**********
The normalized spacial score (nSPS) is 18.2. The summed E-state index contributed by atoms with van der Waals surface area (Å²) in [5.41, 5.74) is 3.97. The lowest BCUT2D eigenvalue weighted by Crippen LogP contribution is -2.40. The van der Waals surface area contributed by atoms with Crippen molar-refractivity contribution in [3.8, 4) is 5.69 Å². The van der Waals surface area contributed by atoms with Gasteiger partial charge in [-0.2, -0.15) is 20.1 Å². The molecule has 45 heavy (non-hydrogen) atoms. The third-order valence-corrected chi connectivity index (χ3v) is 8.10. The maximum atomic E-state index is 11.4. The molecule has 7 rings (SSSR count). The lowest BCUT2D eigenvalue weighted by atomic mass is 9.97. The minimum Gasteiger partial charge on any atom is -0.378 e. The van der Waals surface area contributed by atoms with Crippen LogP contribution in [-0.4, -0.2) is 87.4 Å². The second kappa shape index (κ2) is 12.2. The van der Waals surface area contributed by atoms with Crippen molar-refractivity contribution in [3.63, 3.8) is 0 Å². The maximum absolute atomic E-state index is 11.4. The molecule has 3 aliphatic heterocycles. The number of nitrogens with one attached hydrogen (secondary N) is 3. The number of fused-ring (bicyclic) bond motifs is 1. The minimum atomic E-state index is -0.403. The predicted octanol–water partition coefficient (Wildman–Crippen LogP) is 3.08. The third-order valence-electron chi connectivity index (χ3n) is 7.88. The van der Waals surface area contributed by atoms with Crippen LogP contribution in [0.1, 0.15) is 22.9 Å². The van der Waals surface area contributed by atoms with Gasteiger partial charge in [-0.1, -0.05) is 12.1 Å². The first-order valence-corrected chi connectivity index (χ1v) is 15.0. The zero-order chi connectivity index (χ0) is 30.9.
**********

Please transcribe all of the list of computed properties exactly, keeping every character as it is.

The normalized spacial score (nSPS) is 18.2. The summed E-state index contributed by atoms with van der Waals surface area (Å²) in [5.41, 5.74) is 3.97. The lowest BCUT2D eigenvalue weighted by Crippen LogP contribution is -2.40. The van der Waals surface area contributed by atoms with Crippen molar-refractivity contribution in [3.8, 4) is 5.69 Å². The van der Waals surface area contributed by atoms with Gasteiger partial charge in [-0.2, -0.15) is 20.1 Å². The molecule has 45 heavy (non-hydrogen) atoms. The third-order valence-corrected chi connectivity index (χ3v) is 8.10. The maximum atomic E-state index is 11.4. The molecule has 7 rings (SSSR count). The lowest BCUT2D eigenvalue weighted by atomic mass is 9.97. The minimum Gasteiger partial charge on any atom is -0.378 e. The van der Waals surface area contributed by atoms with Crippen LogP contribution in [-0.4, -0.2) is 87.4 Å². The second kappa shape index (κ2) is 12.2. The van der Waals surface area contributed by atoms with Crippen molar-refractivity contribution in [3.63, 3.8) is 0 Å². The maximum absolute atomic E-state index is 11.4. The molecule has 3 aliphatic heterocycles. The number of nitrogens with one attached hydrogen (secondary N) is 3. The number of fused-ring (bicyclic) bond motifs is 1. The minimum atomic E-state index is -0.403. The predicted octanol–water partition coefficient (Wildman–Crippen LogP) is 3.08. The third-order valence-electron chi connectivity index (χ3n) is 7.88. The van der Waals surface area contributed by atoms with Crippen LogP contribution in [0.1, 0.15) is 22.9 Å². The van der Waals surface area contributed by atoms with Gasteiger partial charge in [-0.1, -0.05) is 12.1 Å². The first-order valence-corrected chi connectivity index (χ1v) is 15.0. The zero-order chi connectivity index (χ0) is 30.9.